There's a subtle dimension to this, and that's what I really want to explore. It strikes me as silly to make this a dichotomy. Why should I say "either cats have worlds or they don't"? Couldn't cats have cat-worlds while humans have human-worlds? What's really interesting to me about this would be the points of intersection and overlap - where cats and humans are not merely occupying adjoining meaningful worlds, and not merely concurrently constituting meaning in the world, but actually co-constituting it.

Saturday, August 20, 2011

some extremely dark thoughts for the start of the school year

Yesterday I spent the day at the CFA Fall Kick-Off, where we learned of plans to protect faculty rights through contract bargaining and political activities. It's a fairly dire situation, because the CSU administration's hired union-busting consultants are taking advantage of the bad economic times to attempt to gut basically every protection of faculty. Most frighteningly, their attacks have a coherence that previously the CSU didn't seem to have, or to be so all-in for.

Overall, what we're facing is an attack on education. Absolutely consistently with what I've been calling the legitimation crisis in education, the CSU's proposals contemplate faculty labor as though we were course-delivery mechanisms. No: badly-designed, noisy course-delivery mechanisms. The reason for this, in turn, is that the CSU administration, and apparently also the board of trustees, believes that knowledge is not only a commodity, but one that is available in equivalent modular packages. Now, if there are two competing packages, one of which costs the university in terms of tenure, enforceable rights, benefits, and so forth, and the other never complains because it's a software package sold by a publishing company, then the better option is clearly, from this standpoint, the software package.

What this says about the value of faculty labor is insulting, demeaning, dehumanizing, and ignorant. But most of what the public at large understands about faculty labor coincides just about exactly with the CSU's position, because in general the public, I would venture to say, believes the same thing about knowledge. This is the source of CSU's tremendous advantage over CFA, when bargaining our contract turns to the more arcane issues of faculty rights over curriculum, workload, class size, tenure protections, evaluations, and other non-fiscal issues.

Never mind that the theory of knowledge operating in this approach is absolutely absurd. One does not come to know something by purchasing information about it. That this is a prevailing view, dismissing completely the significance of critical thinking, being able to communicate, or being able to understand in broad and integrative terms - the kind of terms that would help a person understand complex systems like economies or ecological environments. If Pearson textbook publishers can sell the university a package that it can turn around and sell to students, called "Economics" or "Ecology," for less than the cost of hiring an expert to teach those courses, then, from that crudely economic perspective that understands all goals in terms of bottom-line "throughput," that's the best "delivery mechanism."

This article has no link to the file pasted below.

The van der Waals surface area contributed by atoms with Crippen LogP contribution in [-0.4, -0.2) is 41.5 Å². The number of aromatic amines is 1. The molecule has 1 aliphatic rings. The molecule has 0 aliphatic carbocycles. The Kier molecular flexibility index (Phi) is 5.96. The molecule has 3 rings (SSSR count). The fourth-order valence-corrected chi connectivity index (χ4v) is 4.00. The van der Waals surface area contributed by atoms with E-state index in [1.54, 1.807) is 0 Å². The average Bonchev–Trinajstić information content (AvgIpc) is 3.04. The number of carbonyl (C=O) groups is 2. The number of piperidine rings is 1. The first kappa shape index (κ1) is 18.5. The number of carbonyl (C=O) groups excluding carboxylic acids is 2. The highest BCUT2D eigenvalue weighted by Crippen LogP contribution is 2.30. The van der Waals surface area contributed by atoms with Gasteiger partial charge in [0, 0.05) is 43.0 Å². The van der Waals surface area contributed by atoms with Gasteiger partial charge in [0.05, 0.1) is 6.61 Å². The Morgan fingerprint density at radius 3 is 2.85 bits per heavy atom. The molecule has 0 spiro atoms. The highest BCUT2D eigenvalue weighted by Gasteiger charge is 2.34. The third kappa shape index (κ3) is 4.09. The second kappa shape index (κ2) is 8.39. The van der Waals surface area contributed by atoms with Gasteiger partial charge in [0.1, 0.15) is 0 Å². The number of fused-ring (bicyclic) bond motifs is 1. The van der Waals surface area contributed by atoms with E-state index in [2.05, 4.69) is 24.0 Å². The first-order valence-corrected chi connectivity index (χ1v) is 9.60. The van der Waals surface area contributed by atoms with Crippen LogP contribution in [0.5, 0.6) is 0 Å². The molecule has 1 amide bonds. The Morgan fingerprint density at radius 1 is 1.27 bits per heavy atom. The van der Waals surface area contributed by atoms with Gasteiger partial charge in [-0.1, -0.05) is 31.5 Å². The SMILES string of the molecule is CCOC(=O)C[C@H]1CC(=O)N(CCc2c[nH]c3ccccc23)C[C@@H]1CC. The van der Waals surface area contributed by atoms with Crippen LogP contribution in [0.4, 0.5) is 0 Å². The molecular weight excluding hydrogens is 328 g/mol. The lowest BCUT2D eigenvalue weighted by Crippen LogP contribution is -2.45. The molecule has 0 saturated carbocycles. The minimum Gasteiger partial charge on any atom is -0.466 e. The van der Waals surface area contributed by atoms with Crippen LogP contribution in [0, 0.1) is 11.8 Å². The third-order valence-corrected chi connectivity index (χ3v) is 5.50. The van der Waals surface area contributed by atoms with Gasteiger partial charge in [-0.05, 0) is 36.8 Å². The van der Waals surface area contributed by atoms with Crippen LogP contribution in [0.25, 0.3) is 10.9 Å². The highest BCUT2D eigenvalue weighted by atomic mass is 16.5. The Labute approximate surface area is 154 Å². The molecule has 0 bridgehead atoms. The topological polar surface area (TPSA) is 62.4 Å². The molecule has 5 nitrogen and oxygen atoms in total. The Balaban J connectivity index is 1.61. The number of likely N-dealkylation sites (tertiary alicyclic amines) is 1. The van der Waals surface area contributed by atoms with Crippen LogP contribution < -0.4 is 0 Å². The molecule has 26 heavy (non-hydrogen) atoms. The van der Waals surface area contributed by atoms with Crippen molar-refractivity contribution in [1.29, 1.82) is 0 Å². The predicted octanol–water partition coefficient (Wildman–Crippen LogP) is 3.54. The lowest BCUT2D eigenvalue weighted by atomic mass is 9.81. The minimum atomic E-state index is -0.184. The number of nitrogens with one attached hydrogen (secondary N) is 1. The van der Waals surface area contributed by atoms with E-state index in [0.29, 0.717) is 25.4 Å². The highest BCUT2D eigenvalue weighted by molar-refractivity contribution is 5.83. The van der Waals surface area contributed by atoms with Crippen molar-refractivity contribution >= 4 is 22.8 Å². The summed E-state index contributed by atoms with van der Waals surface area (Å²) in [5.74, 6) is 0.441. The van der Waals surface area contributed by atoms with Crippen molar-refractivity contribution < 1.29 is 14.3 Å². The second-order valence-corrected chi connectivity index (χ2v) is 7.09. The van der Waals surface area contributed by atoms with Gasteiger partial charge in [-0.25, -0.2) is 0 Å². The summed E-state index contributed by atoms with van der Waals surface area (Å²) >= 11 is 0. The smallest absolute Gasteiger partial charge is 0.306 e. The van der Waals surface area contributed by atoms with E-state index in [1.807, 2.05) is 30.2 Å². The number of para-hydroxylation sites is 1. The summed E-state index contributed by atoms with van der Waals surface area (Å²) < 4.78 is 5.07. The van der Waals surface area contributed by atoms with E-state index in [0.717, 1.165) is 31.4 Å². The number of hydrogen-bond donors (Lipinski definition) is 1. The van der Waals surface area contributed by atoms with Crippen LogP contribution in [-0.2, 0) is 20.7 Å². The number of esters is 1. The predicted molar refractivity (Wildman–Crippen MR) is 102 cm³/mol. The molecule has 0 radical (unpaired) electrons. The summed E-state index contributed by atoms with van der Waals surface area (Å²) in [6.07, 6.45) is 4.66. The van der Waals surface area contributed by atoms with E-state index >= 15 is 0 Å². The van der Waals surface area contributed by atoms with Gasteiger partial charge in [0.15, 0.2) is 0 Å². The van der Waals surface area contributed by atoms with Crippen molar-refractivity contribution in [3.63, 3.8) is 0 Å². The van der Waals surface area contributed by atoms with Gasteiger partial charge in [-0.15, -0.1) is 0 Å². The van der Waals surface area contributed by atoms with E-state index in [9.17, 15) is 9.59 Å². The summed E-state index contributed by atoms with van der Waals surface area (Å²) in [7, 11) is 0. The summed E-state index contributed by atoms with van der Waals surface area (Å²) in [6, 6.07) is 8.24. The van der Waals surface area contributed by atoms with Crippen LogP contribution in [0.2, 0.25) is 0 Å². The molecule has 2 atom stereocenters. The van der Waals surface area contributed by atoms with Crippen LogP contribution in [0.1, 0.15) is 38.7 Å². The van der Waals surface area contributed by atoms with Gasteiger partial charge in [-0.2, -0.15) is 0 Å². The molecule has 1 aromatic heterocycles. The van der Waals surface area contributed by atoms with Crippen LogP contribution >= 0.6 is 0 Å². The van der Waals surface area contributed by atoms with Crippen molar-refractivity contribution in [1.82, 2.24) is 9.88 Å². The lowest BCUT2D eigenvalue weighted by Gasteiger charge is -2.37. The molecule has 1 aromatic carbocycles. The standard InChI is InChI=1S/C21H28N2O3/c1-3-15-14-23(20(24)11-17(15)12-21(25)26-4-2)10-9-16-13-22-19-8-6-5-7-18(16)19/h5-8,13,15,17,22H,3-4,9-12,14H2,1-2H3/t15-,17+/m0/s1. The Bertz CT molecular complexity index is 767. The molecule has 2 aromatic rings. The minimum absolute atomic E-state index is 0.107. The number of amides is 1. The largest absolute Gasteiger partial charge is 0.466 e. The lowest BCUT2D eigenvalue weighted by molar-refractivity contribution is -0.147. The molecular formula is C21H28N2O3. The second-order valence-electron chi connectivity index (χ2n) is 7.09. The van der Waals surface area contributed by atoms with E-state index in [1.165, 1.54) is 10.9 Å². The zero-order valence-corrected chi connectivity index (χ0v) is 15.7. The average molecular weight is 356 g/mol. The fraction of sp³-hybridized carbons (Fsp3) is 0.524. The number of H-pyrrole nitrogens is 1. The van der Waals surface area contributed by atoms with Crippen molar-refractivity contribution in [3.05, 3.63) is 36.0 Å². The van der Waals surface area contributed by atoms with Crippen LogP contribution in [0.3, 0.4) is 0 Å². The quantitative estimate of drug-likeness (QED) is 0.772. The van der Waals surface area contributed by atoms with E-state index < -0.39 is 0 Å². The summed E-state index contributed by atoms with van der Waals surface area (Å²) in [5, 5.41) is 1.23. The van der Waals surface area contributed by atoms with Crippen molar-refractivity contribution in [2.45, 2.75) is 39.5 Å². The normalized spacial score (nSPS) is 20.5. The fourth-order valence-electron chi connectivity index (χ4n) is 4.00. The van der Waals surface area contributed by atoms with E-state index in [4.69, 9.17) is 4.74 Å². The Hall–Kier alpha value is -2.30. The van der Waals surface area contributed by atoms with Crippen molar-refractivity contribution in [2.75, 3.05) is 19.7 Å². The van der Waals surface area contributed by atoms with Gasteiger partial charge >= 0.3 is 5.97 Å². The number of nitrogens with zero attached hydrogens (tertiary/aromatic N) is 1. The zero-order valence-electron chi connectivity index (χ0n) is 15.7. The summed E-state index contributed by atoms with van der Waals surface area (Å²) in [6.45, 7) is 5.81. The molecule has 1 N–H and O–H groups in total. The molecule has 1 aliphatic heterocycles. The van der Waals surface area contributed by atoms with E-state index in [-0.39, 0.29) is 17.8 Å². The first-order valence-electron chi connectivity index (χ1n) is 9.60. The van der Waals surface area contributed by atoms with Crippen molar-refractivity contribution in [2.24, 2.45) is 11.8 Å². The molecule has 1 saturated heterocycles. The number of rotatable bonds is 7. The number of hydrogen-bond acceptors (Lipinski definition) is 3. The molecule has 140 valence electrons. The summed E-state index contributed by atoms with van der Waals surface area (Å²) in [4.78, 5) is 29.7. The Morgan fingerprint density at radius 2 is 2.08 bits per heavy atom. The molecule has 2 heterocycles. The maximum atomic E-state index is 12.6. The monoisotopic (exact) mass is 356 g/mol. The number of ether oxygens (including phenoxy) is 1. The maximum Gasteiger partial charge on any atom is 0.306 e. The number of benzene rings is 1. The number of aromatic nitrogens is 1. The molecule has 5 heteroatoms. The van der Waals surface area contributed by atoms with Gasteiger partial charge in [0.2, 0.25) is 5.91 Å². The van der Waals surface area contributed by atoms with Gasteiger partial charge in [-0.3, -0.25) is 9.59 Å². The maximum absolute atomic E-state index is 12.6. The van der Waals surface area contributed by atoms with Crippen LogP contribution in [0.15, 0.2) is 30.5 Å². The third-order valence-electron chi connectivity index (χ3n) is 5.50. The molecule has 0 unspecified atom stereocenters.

Delivery, I always want to ask, of what?

Face facts: As a delivery mechanism, a person with a PhD in philosophy is about totally useless. I can't deliver much of anything, excepts a set of not-very-compelling facts about the biographies and histories of a few philosophers. Nothing in philosophy beyond that is, really, a fact. Theoretical thinking is not reducible to monologue, and there is no consensus in philosophy about anything - not even how to interpret the basic works and theories of great philosophers.

But Pearson's philosophy-in-a-box would solve all those problems by simply eliminating any ambiguity, or reducing it to a statement that "it's complicated," and presenting students philosophy as a set of facts about philosophy. The relevant analogy here is whether presenting a person a series of facts about you would be equivalent to knowing you, and I think it's not.

Philosophy is not so unlike other disciplines. If it were, then sciences would never change.

Ergo, whatever is being sold to students in prepackaged courses, it is not knowledge, as understood within the learned disciplines themselves.

So, faculty clearly win the argument. Experts are experts precisely in so far as non-experts do not know or understand what the experts know and understand. You need experts to explain their expertise for exactly that reason. QED.

None of which matters at all, because the typical college administrator knows the typical college student sees only per-unit cost, time-to-graduation, and the cash value of the diploma, as relevant measures of "college." The typical college student is not in college to learn, and many do not understand what learning is or how to do it, and administrators understand this. So it is easy for administrators to sell Pearson's cheaper prepackaged non-education, to a great degree, because it's exactly what most people want from college.